Samsung, LG… OLED TVs of 2023 will burn your retinas
News JVTech Samsung, LG… OLED TVs of 2023 will burn your retinas
If you are directly or indirectly interested in the small world of high-end 4K TVs, you should already know all about OLED technology. In 2023, Samsung’s QD OLED and LG’s classic OLED will pass a dazzling milestone. We inform you about it.
A reminder of the basics: What is OLED technology in 4K TVs?
Before we explain how the 4K OLED TVs of 2023 will evolve, we need to understand where they started. So here’s a little background on OLED technology in general.
OLED has set itself at a high level to solve the painful problem that exists in absolutely all traditional LED TVs: contrast. Recall that contrast on a TV represents the difference in intensity between the lightest and darkest areas of the image.
This contrast problem is due to a technological limitation: mainstream LED TVs are solid rear light panel. Simply put, this means that builders need to place a large, bright panel that emits white light just below the screen. This light is then filtered to give you a wide range of colors. In LED TVs, since the backlight panel is constantly on, black color often tends to gray, and in general, all colors are somewhat soft, lacking depth.
The advantage of OLED is removing this backlight panel. Each pixel generates its own light (then we’re talking about self-emitting pixels) and adapts directly to the projected image. When black is displayed, the pixel simply turns off. Result: Since blacks are perfect, an OLED display’s contrast is said to be “infinite.”
Nothing flows, the viewing angles are crazy, everything is perfect. All? Not really. In the early days of OLED, techno posed 3 major challenges :
- 1. When a live and static image remains for too long (a bright red life bar, a continuous news channel logo…), it can “burn in” the screen and be etched on the TV for life. Nowadays, manufacturers have put a lot of things in place so that this problem does not arise anymore (automatic cleaning of pixels, detection of risk areas, alternating active pixels, reduction of brightness, etc.). Mission successful : so-called problems burn belongs to the past.
- 2. In the mid-2010s, the production of large-sized OLED panels was quite complicated and quite expensive. The first 4K TVs equipped with this technology cost a fortune and stocks were very limited. Worse, only one LG-owned factory in the world was able to produce OLED TV panels, all other brands were supplied by the Korean giant. In 2022, OLED started to become more popular and Samsung started making its own panels. Well, OLED is reserved for the high end and always costs more than good old LED, mBut the current prices cannot be compared with the prices applied a few years ago.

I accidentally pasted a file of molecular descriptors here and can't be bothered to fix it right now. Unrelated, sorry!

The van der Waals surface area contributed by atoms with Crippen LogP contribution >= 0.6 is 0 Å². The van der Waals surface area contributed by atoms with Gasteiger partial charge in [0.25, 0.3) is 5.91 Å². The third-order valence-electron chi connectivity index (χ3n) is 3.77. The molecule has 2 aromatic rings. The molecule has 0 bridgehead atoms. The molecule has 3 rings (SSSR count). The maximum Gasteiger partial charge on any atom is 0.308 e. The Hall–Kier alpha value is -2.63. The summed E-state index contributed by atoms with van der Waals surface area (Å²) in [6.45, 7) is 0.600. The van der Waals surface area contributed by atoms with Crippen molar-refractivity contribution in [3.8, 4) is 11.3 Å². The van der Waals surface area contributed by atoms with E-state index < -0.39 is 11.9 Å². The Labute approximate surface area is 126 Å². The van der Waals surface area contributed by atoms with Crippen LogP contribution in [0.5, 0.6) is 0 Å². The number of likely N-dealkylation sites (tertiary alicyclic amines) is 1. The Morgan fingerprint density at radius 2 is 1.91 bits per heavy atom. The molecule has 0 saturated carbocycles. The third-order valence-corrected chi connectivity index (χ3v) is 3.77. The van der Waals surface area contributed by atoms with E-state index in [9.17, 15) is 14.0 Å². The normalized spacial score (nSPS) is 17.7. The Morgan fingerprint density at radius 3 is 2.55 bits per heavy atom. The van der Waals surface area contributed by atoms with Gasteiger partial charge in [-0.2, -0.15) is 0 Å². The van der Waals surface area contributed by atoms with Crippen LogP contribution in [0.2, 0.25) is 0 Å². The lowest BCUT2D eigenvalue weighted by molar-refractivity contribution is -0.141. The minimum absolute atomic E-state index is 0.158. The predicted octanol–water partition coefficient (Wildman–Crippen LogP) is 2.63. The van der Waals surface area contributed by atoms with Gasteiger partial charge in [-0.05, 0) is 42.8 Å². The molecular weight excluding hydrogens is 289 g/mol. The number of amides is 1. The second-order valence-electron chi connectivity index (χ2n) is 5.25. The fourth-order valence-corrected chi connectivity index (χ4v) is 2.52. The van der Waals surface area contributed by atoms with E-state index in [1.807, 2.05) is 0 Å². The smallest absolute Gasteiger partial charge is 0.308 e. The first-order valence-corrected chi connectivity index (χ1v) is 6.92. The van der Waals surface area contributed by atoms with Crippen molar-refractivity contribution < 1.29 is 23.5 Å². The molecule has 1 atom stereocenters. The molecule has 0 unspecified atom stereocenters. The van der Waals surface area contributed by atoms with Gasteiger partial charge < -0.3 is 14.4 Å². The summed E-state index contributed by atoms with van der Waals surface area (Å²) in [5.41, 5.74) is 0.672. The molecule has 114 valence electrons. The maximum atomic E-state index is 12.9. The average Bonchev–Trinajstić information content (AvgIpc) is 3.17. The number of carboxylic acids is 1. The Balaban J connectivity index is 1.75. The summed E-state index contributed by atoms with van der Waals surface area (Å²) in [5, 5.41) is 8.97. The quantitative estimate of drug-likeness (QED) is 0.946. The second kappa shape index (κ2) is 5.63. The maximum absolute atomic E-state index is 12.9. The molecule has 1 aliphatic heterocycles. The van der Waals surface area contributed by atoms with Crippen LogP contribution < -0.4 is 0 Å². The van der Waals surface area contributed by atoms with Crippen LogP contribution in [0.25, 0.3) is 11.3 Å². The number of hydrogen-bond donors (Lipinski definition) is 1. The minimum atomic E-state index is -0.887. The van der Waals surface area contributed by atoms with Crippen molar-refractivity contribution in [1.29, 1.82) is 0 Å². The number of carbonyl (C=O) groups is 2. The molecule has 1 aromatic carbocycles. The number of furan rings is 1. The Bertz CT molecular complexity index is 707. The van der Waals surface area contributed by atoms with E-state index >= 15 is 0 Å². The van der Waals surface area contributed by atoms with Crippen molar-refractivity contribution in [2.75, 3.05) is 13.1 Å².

- 3. Removing the backlight panel is nice, but it’s hard to achieve very high brightness levels without it. To fully enjoy a 4K OLED TV, it is better to be in the dark. While Samsung managed to exceed 2,000 lumens per square meter on its Mini-LED TVs, OLED struggled to reach 1,000 peak brightness.. Placing an OLED TV in a directly lit room was a big challenge…until this year.
Samsung’s 2023 OLED TVs are so bright they’ll dazzle your eyes
In 2023, OLED brightness problems are definitely a thing of the past. The world’s largest high-tech event, CES 2023, is currently underwayLG just announced that its top-of-the-line OLED TVs of the year should achieve 70% brightness. Last year’s LG OLED Evo panels flirted with 1,000 candelas per square meter. Theoretically, therefore, we should reach about 1700 cd/m².
This feat is already insane, but Samsung is going even further. According to the manufacturerThe top of the range 4K QD-OLED TV from Samsung, christened Samsung S95C, should reach 2000 candelas per square meter. Waiting for the level of mini-LED… it’s terrible. With so much light, even if you watch TV in the dark, your eyes will hurt. OLED will soon be flawless…
Now what is QD-OLED? When we talk about self-emitting diodes, we are actually talking about white light. Usually, we put a red/green/blue filter on top of this white light to get all the color shades on the screen.
This is a big difference to what QD-OLEDs offer. Samsung Display’s self-emitting diodes are blue diodes. There is no filter, but the famous “Quantum Dots” (quantum dots) inherent in QLED technology. These Quantum Dots are nano-crystals that react to the passage of light. It is these nano-crystals that take care of the green and red.
After a year of commercialization, QD-OLED technology will pass a major milestone in 2023. The new Samsung S95C will be slimmer, will have remote connection in the famous “One Connect” box, 144 Hz (like a PC gamer screen…) streaming and 2000 nit brightness.
Competition should only be taken care of.